SEOUL, Nov. 20 (UPI) -- North Korea finally agreed to working-level talks with the South after turning down proposals from Seoul three times since an agreement in late August defused tensions at the border.
The talks are to be held in Kaesong, North Korea, on Nov. 26, according to Seoul's Unification Ministry. Pyongyang's state-controlled media outlet KCNA reported the meeting was confirmed, and that the North had proposed the talks, and South Korea had agreed through the inter-Korea communication channel at Panmunjom, Yonhap reported.
South Korea said it would send Kim Ki-woong, director-general of the Unification Ministry's Special Office for Inter-Korean Dialogue, to meet with Hwang Chol, a high-level official with Pyongyang's Committee for the Peaceful Reunification of Korea.
Seoul previously had made preliminary contact with an offer of talks on Sept. 21, then made similar offers on Sept. 24 and Oct. 30, but North Korea did not respond, and at one point had said the Pyongyang leadership had banned them from accepting the messages.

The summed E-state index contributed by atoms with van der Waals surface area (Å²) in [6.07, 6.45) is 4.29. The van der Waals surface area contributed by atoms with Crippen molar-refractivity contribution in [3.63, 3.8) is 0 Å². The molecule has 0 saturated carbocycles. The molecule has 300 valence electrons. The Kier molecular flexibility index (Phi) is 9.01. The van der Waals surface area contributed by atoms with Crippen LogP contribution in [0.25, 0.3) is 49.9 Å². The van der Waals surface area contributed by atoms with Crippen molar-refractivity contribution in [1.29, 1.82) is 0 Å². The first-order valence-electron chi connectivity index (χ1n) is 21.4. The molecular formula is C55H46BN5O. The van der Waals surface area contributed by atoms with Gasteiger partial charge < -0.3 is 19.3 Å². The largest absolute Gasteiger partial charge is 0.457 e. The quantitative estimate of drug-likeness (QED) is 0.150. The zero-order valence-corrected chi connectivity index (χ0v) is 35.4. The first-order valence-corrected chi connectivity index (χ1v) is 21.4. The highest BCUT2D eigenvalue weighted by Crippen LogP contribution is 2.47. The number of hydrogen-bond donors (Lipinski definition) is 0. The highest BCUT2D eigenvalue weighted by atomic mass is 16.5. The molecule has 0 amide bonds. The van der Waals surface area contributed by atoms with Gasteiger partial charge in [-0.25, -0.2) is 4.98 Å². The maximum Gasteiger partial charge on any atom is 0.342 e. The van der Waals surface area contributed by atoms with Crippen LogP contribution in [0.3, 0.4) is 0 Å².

According to Seoul, North Korea had said the South's proposal rang hollow, citing such "provocations" as helium balloon launches by defector organizations, the discussion of a potential North Korean Human Rights Act in South Korean parliament, and criticism of Pyongyang's nuclear weapons program.
South Korean analysts have said the talks are a step forward but raised concerns that the meeting could end without a resolution, as was the case with working-level talks that took place in June 2013.
Yang Moo-jin, a professor at South Korea's University of North Korean Studies, said it would not be easy to coordinate a bilateral agenda, and that the two sides are likely to be at odds over how to address the North Korea nuclear issue. North Korea also is interested in restarting the Mount Kumgang tourist project, Yang said, and Pyongyang could propose the lifting of the May 24 South Korea economic sanctions.
South Korean news network YTN reported the North could also raise the issue of joint U.S.-South Korea military drills. The exercise, Key Resolve, is scheduled to begin in late February 2016.